Feeds

Kinect for Windows ships with SDK 1.0

PC movement

Remote control for virtualized desktops

Microsoft started shipping Kinect for Windows hardware today alongside version 1.0 of the official Kinect for Windows SDK, expanding the company's motion-control operation from Xbox 360 gaming to desktop computing.

Specifically built for developers, the new Kinect for Windows sensor can see objects from as close as 400mm, while the SDK offers support for up to four connected Kinect sensors at once.

There's also improved skeletal tracking, with coders able to control which user is being tracked, as well as enhanced speech recognition accuracy.

Kinect for Windows

Anyone interested can pick up Kinect for Windows for $249 (£207), although the price will be reduced for educational establishments later in the year.

The Redmond firm was last month said to have been testing Asus laptops with built-in Kinect functionality. Perhaps soon we'll see the power of motion-control pitch camp in computer builds the same way webcams did. Swish. ®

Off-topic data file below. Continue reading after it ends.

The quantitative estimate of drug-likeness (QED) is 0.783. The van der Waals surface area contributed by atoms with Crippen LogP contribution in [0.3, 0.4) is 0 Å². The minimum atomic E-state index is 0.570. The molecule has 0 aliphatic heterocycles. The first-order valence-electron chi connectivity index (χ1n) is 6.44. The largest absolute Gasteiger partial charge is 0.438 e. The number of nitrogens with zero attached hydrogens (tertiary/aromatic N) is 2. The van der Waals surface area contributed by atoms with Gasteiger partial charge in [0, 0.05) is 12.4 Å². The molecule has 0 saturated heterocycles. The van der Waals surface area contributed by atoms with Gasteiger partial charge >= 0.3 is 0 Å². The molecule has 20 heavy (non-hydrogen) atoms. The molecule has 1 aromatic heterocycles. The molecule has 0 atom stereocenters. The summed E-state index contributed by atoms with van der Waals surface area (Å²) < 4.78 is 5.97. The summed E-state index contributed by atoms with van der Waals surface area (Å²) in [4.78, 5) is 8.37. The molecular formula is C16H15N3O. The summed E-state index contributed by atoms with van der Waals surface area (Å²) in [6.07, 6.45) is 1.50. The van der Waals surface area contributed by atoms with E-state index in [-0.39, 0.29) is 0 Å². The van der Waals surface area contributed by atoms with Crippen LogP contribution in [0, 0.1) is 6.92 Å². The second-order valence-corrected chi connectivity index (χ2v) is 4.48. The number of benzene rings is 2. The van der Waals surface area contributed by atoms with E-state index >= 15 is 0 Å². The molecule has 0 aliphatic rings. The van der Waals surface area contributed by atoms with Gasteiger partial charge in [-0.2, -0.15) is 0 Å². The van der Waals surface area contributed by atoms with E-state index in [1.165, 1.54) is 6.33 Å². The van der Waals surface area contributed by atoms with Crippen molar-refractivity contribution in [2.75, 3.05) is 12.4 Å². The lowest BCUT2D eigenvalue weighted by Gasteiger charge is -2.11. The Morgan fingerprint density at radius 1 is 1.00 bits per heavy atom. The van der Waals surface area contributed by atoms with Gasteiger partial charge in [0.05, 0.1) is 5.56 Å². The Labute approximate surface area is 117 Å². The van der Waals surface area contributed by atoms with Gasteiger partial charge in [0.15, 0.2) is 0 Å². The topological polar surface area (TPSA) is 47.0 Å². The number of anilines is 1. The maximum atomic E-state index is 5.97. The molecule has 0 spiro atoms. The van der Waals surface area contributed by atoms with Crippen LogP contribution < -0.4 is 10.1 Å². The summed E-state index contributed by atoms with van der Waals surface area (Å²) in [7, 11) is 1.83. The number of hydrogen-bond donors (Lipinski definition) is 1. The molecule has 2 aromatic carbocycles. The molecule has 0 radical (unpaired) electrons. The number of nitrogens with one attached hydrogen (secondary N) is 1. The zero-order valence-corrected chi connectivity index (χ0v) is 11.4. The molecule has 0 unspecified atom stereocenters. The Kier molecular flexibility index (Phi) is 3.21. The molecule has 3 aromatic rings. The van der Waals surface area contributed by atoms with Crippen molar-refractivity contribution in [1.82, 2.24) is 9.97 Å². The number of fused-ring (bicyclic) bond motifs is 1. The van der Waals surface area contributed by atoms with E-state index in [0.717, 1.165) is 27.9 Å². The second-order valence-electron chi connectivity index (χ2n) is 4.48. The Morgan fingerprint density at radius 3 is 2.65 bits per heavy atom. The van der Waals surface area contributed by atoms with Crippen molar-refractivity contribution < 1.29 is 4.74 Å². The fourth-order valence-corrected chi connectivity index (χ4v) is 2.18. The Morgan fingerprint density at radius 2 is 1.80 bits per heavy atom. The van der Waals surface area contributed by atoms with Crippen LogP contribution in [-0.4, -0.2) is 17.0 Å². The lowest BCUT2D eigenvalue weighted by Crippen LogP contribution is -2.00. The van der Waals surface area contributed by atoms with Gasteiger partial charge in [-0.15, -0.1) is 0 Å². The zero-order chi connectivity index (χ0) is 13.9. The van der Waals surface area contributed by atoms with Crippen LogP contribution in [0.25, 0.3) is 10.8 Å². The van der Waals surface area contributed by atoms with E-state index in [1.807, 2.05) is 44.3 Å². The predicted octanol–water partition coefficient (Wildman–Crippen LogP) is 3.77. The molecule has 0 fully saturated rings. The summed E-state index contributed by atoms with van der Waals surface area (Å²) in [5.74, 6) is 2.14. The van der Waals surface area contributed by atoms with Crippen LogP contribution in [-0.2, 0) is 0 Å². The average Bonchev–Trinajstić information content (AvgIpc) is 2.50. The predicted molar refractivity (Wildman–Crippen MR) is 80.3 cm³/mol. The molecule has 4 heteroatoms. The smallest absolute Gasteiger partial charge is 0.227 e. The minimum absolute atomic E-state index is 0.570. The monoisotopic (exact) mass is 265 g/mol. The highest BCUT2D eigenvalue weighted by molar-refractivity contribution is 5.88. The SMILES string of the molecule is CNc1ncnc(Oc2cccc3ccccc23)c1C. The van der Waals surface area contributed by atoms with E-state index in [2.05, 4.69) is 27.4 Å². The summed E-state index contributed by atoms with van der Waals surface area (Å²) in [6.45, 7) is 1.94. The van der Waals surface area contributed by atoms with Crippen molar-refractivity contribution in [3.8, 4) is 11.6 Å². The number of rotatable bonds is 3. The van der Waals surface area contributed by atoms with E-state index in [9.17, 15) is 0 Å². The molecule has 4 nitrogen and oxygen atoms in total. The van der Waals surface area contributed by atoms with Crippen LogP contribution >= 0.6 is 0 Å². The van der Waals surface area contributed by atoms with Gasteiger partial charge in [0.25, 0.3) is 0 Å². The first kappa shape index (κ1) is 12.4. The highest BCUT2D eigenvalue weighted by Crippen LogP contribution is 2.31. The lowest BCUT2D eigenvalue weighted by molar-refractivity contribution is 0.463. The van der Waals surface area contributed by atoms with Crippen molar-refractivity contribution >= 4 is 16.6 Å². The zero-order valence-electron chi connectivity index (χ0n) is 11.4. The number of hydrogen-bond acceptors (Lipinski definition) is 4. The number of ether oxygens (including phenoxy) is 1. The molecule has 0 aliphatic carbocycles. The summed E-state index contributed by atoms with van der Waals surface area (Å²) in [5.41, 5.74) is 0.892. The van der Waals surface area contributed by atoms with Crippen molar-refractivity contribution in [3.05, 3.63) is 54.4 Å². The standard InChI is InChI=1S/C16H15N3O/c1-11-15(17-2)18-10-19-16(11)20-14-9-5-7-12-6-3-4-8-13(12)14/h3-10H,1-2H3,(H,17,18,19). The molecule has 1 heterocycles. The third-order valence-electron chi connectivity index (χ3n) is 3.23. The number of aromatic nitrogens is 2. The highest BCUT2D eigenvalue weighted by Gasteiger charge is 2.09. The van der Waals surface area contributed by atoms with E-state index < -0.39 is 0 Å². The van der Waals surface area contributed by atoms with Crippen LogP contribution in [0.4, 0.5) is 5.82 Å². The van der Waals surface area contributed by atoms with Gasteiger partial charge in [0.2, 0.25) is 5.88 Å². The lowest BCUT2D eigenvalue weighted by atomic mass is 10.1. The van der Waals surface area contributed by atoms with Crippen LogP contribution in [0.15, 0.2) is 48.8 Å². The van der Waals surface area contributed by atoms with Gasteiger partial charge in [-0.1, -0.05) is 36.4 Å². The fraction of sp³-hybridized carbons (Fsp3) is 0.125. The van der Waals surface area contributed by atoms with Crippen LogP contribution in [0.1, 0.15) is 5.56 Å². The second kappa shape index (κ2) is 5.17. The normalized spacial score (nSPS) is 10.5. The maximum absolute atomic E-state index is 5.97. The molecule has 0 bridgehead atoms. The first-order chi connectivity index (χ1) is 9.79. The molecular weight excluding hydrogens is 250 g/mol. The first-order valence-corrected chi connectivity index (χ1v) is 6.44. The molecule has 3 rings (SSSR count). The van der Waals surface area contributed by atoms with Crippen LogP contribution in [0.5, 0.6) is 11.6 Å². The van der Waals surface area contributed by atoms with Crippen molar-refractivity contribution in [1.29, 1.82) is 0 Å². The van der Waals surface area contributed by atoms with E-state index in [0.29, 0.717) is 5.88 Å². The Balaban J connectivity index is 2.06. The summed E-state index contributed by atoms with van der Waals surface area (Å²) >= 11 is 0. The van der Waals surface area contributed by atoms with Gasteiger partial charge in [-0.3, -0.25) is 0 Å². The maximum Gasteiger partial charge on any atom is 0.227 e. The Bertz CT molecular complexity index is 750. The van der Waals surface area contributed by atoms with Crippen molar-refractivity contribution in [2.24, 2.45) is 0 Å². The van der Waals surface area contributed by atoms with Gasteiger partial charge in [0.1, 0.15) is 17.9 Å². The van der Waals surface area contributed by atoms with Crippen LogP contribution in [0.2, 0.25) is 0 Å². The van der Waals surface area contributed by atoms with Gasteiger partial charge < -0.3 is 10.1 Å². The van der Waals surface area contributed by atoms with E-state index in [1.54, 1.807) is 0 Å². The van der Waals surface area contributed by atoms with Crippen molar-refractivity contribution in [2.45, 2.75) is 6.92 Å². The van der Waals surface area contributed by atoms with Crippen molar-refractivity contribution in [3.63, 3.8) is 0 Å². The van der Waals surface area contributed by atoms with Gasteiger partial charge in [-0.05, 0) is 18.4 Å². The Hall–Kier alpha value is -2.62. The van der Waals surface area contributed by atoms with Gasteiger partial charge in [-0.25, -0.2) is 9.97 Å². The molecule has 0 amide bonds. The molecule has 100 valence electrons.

Intelligent flash storage arrays

Whitepapers

Driving business with continuous operational intelligence
Introducing an innovative approach offered by ExtraHop for producing continuous operational intelligence.
Why CIOs should rethink endpoint data protection in the age of mobility
Assessing trends in data protection, specifically with respect to mobile devices, BYOD, and remote employees.
Forging a new future with identity relationship management
Learn about ForgeRock's next generation IRM platform and how it is designed to empower CEOS's and enterprises to engage with consumers.
High Performance for All
While HPC is not new, it has traditionally been seen as a specialist area – is it now geared up to meet more mainstream requirements?
Reducing the cost and complexity of web vulnerability management
How using vulnerability assessments to identify exploitable weaknesses and take corrective action can reduce the risk of hackers finding your site and attacking it.